A career diplomat since 1944, 67-year-old U.N. General Assembly President Jaime de Pinies of Spain has represented his country in that body for 29 sessions, longer than any other U.N. delegate. As the United Nations celebrates its 40th anniversary, and as the United States prepares to celebrate United Nations Day on Thursday, De Pinies reflects on the U.N.'s purpose, and on its future Q: How has the United Nations changed during your service there?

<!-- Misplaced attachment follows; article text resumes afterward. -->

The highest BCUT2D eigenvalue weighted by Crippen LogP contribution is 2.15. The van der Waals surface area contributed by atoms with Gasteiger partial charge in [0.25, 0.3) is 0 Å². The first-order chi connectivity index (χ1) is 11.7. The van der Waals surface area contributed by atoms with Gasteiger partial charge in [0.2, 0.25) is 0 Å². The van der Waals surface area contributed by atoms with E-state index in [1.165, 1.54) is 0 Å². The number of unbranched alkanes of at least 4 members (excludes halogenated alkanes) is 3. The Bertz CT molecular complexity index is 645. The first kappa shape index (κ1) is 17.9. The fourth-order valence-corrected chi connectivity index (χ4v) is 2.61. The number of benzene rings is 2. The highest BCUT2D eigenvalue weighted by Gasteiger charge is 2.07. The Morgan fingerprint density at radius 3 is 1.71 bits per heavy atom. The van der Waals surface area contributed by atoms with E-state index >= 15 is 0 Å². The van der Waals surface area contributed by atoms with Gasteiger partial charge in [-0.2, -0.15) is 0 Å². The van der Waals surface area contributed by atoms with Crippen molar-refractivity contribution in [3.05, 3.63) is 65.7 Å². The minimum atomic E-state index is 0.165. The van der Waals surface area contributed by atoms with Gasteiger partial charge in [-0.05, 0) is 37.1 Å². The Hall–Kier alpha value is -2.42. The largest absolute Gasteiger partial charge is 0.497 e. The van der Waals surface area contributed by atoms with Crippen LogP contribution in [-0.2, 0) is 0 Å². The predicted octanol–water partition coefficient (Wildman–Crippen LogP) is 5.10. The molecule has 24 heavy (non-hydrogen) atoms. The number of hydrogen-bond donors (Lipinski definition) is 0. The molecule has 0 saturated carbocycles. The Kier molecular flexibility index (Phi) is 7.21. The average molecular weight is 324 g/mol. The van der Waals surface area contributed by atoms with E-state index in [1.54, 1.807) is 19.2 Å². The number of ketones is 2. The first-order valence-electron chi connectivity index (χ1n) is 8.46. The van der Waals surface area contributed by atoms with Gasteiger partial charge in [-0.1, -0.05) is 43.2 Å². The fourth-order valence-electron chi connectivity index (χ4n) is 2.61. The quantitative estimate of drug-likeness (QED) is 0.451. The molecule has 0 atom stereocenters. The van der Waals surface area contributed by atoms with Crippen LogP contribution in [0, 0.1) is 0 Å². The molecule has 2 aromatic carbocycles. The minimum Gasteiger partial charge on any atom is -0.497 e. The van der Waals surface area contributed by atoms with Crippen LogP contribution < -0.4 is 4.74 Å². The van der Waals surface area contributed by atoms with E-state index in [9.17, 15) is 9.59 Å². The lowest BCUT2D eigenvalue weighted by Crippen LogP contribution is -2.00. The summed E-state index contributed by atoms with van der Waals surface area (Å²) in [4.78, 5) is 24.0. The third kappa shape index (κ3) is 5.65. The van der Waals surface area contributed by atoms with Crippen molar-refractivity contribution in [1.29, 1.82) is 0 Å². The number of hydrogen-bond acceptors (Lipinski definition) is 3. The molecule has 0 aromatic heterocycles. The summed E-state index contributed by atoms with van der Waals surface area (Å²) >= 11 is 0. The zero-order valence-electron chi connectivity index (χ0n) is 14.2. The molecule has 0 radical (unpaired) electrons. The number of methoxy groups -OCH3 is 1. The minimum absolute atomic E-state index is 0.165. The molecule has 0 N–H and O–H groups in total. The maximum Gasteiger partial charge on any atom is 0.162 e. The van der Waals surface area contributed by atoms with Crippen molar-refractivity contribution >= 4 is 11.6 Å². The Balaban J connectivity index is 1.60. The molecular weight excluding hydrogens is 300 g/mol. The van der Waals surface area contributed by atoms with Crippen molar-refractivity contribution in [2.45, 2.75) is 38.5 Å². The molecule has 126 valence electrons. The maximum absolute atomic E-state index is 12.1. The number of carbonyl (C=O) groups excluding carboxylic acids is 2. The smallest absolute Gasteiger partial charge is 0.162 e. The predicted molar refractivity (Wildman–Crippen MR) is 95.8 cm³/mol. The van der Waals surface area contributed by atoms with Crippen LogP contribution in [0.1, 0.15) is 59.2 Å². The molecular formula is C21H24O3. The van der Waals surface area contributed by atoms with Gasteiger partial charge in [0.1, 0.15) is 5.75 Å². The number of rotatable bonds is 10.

A: Well, I have seen great changes. First of all, I have seen the membership enlarge in such a way that it has very little resemblance to what it actually was in the beginning. When my country joined the organization at the end of 1955, we were at the time, I think, 85 member states. Since then, we have almost doubled the organization. You must consider that since the organization began, it has gone from 51 to 159 member states. So, the mere presence of all these countries makes the organization more difficult to handle--makes it more difficult to make decisions. Q: Have there been particular high points and low points for you over the years? A: Well, I remember very well the emergency sessions in '56 on the question of the Suez Canal invasion, and the question of Hungary. It's interesting to remember that in that very year, 1956, it was a (presidential) election year in this country; they decided to postpone the regular General Assembly until after the election. Then I remember the Bay of Pigs; then, before that, the presence in 1960 of 35 or 40 heads of state or chiefs of governments. That was the year in which Mr. (Nikita) Khrushchev came, Mr. (Harold) Macmillan, Mr. (Carlos P.) Romulo of the Philippines and so many; it was unbelievable. And then I remember the Six-Day War in 1967 in the Middle East. I remember the question of Czechoslovakia in 1968. I remember my tenure of office in the Security Council in '69 and '70. And then I remember the war of 1973 in Sinai. These are the highlights. About war, I will tell you, we were dealing with matters of war and peace, or peace and security. But the most important achievement of the United Nations in my opinion has been the emergence of so many countries. So the decolonization has made the United Nations almost universal. Q: What do you see as the mission of the United Nations? A: First of all, worldwide peace and security. But, you know, peace needs security. Security needs protection. And how are you going to achieve the security? Through armaments. And down the road we go to the armament race. And it's so unbelievable and so expensive. We are coming close to a trillion dollars. If only a small part would be designated to remedy the famine, to help the countries to develop, to advance further. Imagine! And then we are dealing with terrorism, and with drugs. We are dealing with so many items--but not always effectively. Q: Many U.N. critics suggest that the organization is out of date, anachronistic. How do you respond to such charges? A: I think that the United Nations is serving its purpose. First of all, we have avoided a third world war. Forty years. Don't forget that the age of the United Nations coincides with the age of the atomic era and coincides with the anniversary of the second World War. Q: Around the United States, many young people participate in model United Nations. Will the U.N. survive for this next generation? A: Well, if I have to judge from the letters I receive from the pupils in the United States, I think that there is a tremendous interest here in the United Nations. I think it's extremely important to see all these kids interested in knowing facts and trying to represent the country. I think they will continue the mission. Q: How do you characterize the United States' current relationship with the United Nations? A: I think it is friendly, yes. I have seen many Presidents, ever since Truman. I think the United States is playing its role. Don't forget that as a Spaniard, as a Westerner, I live under the umbrella of the United States. So, let us keep your country healthy. Q: What about terrorism? A: It goes on and on and on, because it's a plague in the world. The problem is whether you agree that terrorism in all its forms is the one (problem) we should tackle. It has to be solved, but how? You know, there are desperadoes, kamikazes, always. Q: You've described tensions, responsibilities, that would give most people ulcers. How do you avoid diplomatic burnout? A: Because we diplomats, by nature, are optimists always and think that everything is going to be solved. Q: And you believe that? A: I believe that. We have a saying in Spanish: There is no sin that lasts 100 years, because there is nobody who can stand it.